Dwell and inhabitat.com are co-sponsoring what they call Reburbia, which is a competition to redesign the suburbs in a more sustainable fashion. Their 20 finalists are now posted for voting, which ends at midnight on Monday.
Many of the results are shocking... for a variety of reasons. There’s the suburban airship that would actually make sprawl worse, the egg-beaters over the freeway that work better the more we drive, and the tower of boxes that doesn’t seem to have anything to do with the suburbs at all. The majority of the solutions are based firmly on the Gizmo Green hope that our gadgets will save us. Matter of fact, several of these entries are such poster children for Gizmo Green that they sparked an idea: look for a monthly post on this blog in the future entitled Gizmo Green Goofiness of the Month. Others, such as the Providence Journal’s David Brussat, have weighed in with similar reactions.
But embedded within the entries is one that is shocking for another reason: it uses common sense, and actually works! It’s the Urban Sprawl Repair Kit by Galina Tachieva. Galina’s proposal is a toolbox of incremental steps for turning suburban sprawl into urban fabric. And it’s stuff that we can do right now.
Why repair sprawl? Sprawl, because it requires you to drive everywhere, will begin to become uninhabitable as gas becomes more expensive. Actually, it’s already happening. Last summer, people were already discovering that they couldn’t afford to live where they were living, and had gas prices not eased quickly, they would have had hard choices to make. And with a billion new cars coming online in the next few years in China and India as we approach worldwide Peak Oil, there’s not much doubt where gas prices are going in the longterm.
So what do we do? Extremists argue that we should simply abandon sprawl and let it rot. Try telling that to the people that live there. To the extremists, the more than 100 million Americans that inhabit sprawl are just statistics, but to the sprawl-dwellers, it’s the place where they’ve made their life’s two largest investments: their house, and the financing of that house. So proposals that hope to just sweep them aside don’t have a snowball’s chance of success.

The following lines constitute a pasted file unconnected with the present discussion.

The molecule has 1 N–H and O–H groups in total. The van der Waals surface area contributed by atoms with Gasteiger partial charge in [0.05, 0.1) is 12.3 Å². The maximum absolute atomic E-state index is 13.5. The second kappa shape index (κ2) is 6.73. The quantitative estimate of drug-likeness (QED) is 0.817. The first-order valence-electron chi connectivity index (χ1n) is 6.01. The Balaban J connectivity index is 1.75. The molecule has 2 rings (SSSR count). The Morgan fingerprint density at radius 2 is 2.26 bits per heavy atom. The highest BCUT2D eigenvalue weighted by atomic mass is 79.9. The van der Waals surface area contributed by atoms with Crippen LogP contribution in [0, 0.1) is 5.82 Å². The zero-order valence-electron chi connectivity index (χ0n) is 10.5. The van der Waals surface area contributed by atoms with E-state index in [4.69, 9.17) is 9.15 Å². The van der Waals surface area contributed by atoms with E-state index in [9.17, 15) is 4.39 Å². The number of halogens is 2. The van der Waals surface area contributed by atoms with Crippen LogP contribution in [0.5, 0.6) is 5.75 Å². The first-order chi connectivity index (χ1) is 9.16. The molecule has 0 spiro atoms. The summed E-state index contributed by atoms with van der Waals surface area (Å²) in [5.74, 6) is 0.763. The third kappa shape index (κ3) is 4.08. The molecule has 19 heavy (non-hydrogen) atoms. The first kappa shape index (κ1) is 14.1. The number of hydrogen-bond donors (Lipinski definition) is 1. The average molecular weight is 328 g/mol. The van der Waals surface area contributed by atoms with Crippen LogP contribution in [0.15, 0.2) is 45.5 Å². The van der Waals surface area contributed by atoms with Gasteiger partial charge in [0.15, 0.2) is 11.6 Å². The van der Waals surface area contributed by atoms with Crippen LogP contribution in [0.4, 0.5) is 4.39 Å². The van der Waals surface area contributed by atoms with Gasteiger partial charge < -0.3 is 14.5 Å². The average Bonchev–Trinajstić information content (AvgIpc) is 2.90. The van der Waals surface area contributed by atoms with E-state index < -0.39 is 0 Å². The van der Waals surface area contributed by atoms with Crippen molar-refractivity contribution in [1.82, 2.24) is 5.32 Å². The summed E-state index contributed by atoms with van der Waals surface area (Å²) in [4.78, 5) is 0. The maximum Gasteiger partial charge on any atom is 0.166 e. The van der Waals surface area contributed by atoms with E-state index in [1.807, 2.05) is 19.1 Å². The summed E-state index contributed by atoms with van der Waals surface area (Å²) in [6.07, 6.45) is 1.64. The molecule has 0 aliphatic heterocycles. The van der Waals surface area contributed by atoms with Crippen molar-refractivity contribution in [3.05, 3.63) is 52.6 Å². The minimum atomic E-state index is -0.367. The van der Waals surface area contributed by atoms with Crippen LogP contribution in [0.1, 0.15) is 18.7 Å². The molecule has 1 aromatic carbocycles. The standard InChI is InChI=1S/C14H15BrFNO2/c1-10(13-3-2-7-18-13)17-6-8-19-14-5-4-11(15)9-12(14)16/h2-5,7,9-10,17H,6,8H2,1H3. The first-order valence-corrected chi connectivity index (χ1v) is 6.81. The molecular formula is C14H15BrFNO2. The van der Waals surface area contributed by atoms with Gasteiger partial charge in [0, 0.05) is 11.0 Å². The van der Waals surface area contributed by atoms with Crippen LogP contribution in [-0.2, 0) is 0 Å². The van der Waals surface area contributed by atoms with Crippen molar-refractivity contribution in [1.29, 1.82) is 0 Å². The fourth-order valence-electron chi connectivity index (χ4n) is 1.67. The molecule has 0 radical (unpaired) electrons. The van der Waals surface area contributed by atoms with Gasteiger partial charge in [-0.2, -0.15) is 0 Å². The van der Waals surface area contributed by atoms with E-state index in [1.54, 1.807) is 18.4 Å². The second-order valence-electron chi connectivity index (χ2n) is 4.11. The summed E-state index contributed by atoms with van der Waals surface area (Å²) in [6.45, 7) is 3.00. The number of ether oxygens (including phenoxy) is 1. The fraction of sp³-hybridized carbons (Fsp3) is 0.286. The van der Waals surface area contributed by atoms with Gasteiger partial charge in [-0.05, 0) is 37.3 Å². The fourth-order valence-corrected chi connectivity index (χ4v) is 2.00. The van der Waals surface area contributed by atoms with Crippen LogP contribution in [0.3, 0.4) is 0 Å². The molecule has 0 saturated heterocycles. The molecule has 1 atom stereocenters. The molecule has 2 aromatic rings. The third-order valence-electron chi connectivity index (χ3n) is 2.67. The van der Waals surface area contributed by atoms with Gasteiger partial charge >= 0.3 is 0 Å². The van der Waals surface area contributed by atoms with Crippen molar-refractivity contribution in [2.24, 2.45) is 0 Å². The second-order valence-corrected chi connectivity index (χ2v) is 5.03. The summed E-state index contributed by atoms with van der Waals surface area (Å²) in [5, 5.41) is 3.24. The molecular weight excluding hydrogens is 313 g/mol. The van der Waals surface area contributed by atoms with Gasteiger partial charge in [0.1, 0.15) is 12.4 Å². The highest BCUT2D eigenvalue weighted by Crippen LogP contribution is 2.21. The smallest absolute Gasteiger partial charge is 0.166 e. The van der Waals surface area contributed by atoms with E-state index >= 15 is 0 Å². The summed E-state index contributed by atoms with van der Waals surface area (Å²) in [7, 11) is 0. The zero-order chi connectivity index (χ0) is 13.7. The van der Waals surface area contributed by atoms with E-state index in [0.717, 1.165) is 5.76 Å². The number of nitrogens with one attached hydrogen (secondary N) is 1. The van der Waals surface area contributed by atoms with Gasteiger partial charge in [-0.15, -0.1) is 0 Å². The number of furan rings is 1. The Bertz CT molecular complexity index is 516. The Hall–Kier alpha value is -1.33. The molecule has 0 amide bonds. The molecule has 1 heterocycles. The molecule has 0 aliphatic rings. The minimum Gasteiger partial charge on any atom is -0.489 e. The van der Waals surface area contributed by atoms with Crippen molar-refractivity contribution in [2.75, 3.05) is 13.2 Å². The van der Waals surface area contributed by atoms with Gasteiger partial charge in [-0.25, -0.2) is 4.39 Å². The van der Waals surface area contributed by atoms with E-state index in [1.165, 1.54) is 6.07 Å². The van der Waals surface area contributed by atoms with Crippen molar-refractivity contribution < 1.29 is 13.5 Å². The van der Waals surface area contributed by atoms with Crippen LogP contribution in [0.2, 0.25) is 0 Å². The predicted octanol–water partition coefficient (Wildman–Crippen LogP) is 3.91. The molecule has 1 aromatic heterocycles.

Galina’s proposal, in contrast, actually takes sprawl and makes it better, and more sustainable. How is this possible? Anytime you mix uses where there was only a single use (housing, retail, office, etc.) before, you increase the chances that someone can walk to something rather than driving. Anytime you increase the quality of the pedestrian experience, you also increase those chances. Galina’s Sprawl Repair Kit provides tools for these things and much more.
And in doing so, it stands out clearly against the background of proposals that sacrifice usefulness to be “visionary.” But true visionaries aren’t those who just concoct useless stuff, but rather those who imagine solutions that work... but that nobody else has proposed yet. Check out the Urban Sprawl Repair Kit and see if you don’t agree that it’s the true visionary proposal amongst the finalists. And please vote for it (click the word “votes” in the red arrow to the right) if you agree.
~ Steve Mouzon
Friday, August 14, 2009 - 08:20 AM
Bruce F. Donnelly
There's another thing too about Sprawl Repair. It's not just a one-off idea. It's a whole bunch of ideas aimed at the same goal. It's a pity that the website offered so little scope for Galina's work. It is all of the following:
1. A general approach to making the suburbs better
2. A module for the SmartCode, and
3. A constructive entry in competition of polemics.
Oh, and the name. The thing being "repaired" is the urbanism, not the sprawl.
Friday, August 14, 2009 - 10:37 AM
The common approach to sprawl repair that I see too often is to demolish the restaurant or gas station and then build a "sustainable" building in its place. At least this proposal reuses the existing buildings to some extent.
Sunday, August 16, 2009 - 09:16 PM
I look at it as bringing back the whole town square concept. Look at a map of these sprawls, you'll see the names of the towns and cities that use to be there.